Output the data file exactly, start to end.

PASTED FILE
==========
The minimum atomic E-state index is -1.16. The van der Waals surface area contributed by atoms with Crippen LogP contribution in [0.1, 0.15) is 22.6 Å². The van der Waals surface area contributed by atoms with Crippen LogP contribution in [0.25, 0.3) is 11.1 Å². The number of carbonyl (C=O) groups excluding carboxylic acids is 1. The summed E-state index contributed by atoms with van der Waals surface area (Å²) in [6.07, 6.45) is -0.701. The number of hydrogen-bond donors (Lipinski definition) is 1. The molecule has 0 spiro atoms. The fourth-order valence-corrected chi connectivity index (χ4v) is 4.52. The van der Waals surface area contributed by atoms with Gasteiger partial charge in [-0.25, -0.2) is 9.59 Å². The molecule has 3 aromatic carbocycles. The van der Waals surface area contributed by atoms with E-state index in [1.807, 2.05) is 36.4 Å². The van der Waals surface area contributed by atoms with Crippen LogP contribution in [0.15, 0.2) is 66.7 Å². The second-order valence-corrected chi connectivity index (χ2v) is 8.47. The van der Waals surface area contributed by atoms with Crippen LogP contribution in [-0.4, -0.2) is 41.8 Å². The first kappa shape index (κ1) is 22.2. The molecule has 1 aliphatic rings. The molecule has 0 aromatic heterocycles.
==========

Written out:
The minimum atomic E-state index is -1.16. The van der Waals surface area contributed by atoms with Crippen LogP contribution in [0.1, 0.15) is 22.6 Å². The van der Waals surface area contributed by atoms with Crippen LogP contribution in [0.25, 0.3) is 11.1 Å². The number of carbonyl (C=O) groups excluding carboxylic acids is 1. The summed E-state index contributed by atoms with van der Waals surface area (Å²) in [6.07, 6.45) is -0.701. The number of hydrogen-bond donors (Lipinski definition) is 1. The molecule has 0 spiro atoms. The fourth-order valence-corrected chi connectivity index (χ4v) is 4.52. The van der Waals surface area contributed by atoms with Gasteiger partial charge in [-0.25, -0.2) is 9.59 Å². The molecule has 3 aromatic carbocycles. The van der Waals surface area contributed by atoms with E-state index in [1.807, 2.05) is 36.4 Å². The van der Waals surface area contributed by atoms with Crippen LogP contribution in [0.15, 0.2) is 66.7 Å². The second-order valence-corrected chi connectivity index (χ2v) is 8.47. The van der Waals surface area contributed by atoms with Crippen LogP contribution in [-0.4, -0.2) is 41.8 Å². The first kappa shape index (κ1) is 22.2. The molecule has 1 aliphatic rings. The molecule has 0 aromatic heterocycles.